But, whether you are into science or astrology or Big foot, if you cannot sift results and come to a conclusion that rejects the dross, you have already lost the education wars. I think it is way less than "educated people double down" and more a point of ego and wishing not to lose one's pack mates. 

Not having a pack helps. Not having an ability to sift, though, is damning.

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RAyMO

I can see the doubling down argument if its doubling down to support an ideology rather than a fact based belief. Or if if its to support faith or if its an opinion that can neither be proven or dis proven.

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Timothy
2 hours ago, Piney said:

I believed that Bigfoot lived in the Pine Barrens as a kid. I once thought I saw him through the window of our cabin. 

*snip*

Any kid that didn’t believe in Bigfoot (or something similar) at some stage was either uneducated, unlucky, or far too smart for their time.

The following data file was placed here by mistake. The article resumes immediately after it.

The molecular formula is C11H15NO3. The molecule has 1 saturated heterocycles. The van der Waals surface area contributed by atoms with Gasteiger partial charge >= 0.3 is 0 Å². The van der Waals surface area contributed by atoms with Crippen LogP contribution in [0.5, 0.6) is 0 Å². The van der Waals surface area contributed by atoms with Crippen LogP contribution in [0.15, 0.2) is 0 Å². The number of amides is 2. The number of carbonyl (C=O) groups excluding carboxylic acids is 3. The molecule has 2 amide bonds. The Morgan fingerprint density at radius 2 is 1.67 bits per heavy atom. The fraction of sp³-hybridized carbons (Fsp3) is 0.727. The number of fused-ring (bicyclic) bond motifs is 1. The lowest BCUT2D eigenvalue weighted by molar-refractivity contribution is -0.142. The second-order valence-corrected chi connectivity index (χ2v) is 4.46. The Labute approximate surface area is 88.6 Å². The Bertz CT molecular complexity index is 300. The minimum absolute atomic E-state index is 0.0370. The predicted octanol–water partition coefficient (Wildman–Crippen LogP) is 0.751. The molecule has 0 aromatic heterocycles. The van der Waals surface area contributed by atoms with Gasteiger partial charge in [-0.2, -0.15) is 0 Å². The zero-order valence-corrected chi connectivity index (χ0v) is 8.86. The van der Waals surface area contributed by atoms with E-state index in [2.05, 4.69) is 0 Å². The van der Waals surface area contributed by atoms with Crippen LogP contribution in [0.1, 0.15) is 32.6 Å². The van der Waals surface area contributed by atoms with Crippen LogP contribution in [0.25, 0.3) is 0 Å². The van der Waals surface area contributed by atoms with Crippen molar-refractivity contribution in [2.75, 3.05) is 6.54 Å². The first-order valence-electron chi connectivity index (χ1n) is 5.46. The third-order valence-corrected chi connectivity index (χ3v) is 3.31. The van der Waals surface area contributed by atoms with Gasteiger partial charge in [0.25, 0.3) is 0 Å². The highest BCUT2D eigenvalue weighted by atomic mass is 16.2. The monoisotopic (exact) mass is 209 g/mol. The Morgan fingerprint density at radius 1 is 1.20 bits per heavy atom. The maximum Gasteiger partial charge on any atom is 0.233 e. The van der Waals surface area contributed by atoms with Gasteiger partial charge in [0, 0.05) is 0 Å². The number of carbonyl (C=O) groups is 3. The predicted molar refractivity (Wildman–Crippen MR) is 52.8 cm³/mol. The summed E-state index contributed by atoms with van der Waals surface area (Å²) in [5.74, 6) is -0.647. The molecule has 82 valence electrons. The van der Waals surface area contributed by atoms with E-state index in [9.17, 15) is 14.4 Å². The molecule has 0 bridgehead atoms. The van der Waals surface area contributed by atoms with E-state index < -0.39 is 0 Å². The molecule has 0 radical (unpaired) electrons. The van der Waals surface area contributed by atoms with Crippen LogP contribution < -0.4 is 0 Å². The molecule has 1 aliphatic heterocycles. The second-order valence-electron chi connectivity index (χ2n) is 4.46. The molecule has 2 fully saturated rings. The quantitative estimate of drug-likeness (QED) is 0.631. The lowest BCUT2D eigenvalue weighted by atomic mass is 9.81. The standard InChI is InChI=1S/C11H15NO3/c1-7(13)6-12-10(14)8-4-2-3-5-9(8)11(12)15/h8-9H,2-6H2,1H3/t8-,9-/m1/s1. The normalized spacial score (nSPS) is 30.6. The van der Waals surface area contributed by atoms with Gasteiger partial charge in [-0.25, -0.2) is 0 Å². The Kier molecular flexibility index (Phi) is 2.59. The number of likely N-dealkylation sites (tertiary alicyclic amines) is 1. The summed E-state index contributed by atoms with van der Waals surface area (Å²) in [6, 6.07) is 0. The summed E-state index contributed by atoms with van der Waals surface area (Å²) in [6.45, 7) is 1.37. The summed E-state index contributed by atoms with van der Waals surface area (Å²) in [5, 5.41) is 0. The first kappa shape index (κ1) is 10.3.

When I was a kid, I swore I saw Santa and his sleigh once in the sky on Xmas eve. Mum and dad would have been happy that I had a magical experience, and I’ll plant plenty of imaginary ideas in my future kids minds. 

Pretty sure that I didn’t see the real Santa. Not sure though...

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danydandan
6 minutes ago, Timothy said:

Any kid that didn’t believe in Bigfoot (or something similar) at some stage was either uneducated, unlucky, or far too smart for their time.

When I was a kid, I swore I saw Santa and his sleigh once in the sky on Xmas eve. Mum and dad would have been happy that I had a magical experience, and I’ll plant plenty of imaginary ideas in my future kids minds. 

Pretty sure that I didn’t see the real Santa. Not sure though...

That's a great example, I'm pretty sure everyone probably believed in Santa, Easter Bunny,  The Tooth Fairy etc etc until shown otherwise.

Although I never believed in Bigfoot.

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Astra.